Archbishop Raymond Burke Goes to Rome

By Kenneth L. Parker
The University News

July 23, 2008

Looking to the future of St. Louis archdiocesan politics

Like many faithful Catholics in the Archdiocese of Saint Louis, I wish Arch-bishop Ray-mond Burke well as he prepares to take up his duties at the Vatican and assume a role for which he is eminently qualified. This is no doubt a great honor for him and the pinnacle of a canon lawyer's vocational aspirations. His emotional farewell address-clearly heartfelt-was received by a gathering of Catholics who shared a profound regard for the work he did in the archdiocese over the last four years and five months.

Indeed, he has been a great pastor for a portion of the flock in this archdiocese. He has provided clear and decisive judgments on thorny matters. This has pleased some. For those who long for pre-Vatican II liturgy, he created intentional parishes and has brought in religious communities devoted to that purpose. Anti-abortion and anti-stem cell research advocates have found him an unwavering leader. Those who have had the privilege to meet Burke have found him personable, quiet and humble.

Yet other portions of his flock have expressed, in various media, relief at his departure and rehearsed well-known examples of decisions and confrontations that cast the archbishop in a negative light. He has been perceived by these Catholics as lacking pastoral sensitivity, caring more about canon law than people and refusing to engage with those who do not share his vision of the Catholic faith and its traditions.

As a faithful Catholic who loves his Church and prays for those who lead us, I prefer to look to the future and not to dwell on specific issues in the past. Christian hope compels me to reflect on the leadership that we need and desire as we look to our future.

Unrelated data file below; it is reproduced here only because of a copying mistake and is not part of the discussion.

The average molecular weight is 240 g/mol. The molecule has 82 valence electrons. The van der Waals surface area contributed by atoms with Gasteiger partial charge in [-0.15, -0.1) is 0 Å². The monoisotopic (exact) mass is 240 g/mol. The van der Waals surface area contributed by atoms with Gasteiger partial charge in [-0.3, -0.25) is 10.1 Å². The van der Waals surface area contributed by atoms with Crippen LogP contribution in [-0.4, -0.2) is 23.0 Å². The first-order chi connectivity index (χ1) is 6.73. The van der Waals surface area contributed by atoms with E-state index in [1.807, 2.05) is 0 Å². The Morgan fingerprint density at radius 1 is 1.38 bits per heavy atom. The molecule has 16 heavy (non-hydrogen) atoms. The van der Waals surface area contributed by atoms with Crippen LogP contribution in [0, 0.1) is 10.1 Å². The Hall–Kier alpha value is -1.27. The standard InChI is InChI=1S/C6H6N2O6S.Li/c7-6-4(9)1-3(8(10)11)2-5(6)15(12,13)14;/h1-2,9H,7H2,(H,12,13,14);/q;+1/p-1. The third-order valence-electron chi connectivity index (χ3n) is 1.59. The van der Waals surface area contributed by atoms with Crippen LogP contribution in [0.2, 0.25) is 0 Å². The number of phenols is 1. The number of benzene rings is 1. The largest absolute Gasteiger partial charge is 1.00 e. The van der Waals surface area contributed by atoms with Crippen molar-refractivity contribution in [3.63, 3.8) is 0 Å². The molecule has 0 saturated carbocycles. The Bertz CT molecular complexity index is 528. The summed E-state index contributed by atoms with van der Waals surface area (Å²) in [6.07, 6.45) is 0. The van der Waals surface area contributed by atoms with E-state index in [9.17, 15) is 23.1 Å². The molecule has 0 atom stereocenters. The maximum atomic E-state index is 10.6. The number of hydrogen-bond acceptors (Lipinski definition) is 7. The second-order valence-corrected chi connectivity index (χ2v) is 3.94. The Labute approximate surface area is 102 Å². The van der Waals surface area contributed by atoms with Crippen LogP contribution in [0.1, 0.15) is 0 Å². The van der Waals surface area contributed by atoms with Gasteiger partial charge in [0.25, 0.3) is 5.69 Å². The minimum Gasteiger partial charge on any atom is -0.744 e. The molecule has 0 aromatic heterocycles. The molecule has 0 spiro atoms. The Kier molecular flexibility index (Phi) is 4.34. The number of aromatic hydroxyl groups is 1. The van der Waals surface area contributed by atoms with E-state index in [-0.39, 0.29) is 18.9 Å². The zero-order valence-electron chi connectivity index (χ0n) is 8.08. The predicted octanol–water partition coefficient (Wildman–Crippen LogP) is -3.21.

"Catholic" is derived from a Greek term that combines words meaning "according to" and "whole." We need an archbishop who recognizes that he is the pastor of the whole flock, not just the portion that shares his own spiritual priorities.

We are a Church where many spiritualities have historically functioned side by side, enriching our understanding and practice of the faith. Uniformity is not the mission of our Church. We need a man who can engage this diversity.

I hope that our new archbishop will have a consistent pro-life agenda. It is not enough to be anti-abortion. I long for an archbishop who speaks and acts decisively on the care of children born into privation and who lack adequate care, on Catholic education in our inner city, on the needs of those with physical and mental disabilities, on wars of choice, on end of life care and on capital punishment.

I hope for archiepiscopal leadership that will engage Catholic politicians and listen to the challenges they face. I imagine an archbishop who has the courage to have dinner with (even say private masses for) these politicians, in order to nurture their respect for and connection with our shared faith.

I hope for a man who comprehends the pain of a flock that has been wounded by wave after wave of revelations that bishops-our bishops-have conspired in the concealment of the sexual abuse of our children; a leader who understands, in this context, the genuine concern over hierarchical decisions that affect parish property and resources. I pray that the next archbishop will not make our archdiocese notorious as a haven for priests who have faced sexual-abuse charges elsewhere.

I hope for a godly man, who appreciates and celebrates the pastoral roles played by women and lay men in the absence of clergy. May he be a churchman who feels compelled to press for the means to provide the faithful with an abundance of ordained persons who can administer the sacraments we require for our salvation and sanctification.

I hope, above all, for an archbishop who will engage his whole flock, who will not be afraid to listen to voices that are not in harmony with his own. May he value the Catholic educational institutions in his jurisdiction and engage them as partners in building the kingdom of God.

Listening to us all will deepen his understanding of us, and cultivate in the whole flock respect and admiration for our spiritual shepherd.

These are my hopes. This is my prayer. I wait with expectation.

Kenneth L. Parker, Ph.D., is an associate professor of theology in the College of Arts and Sciences.


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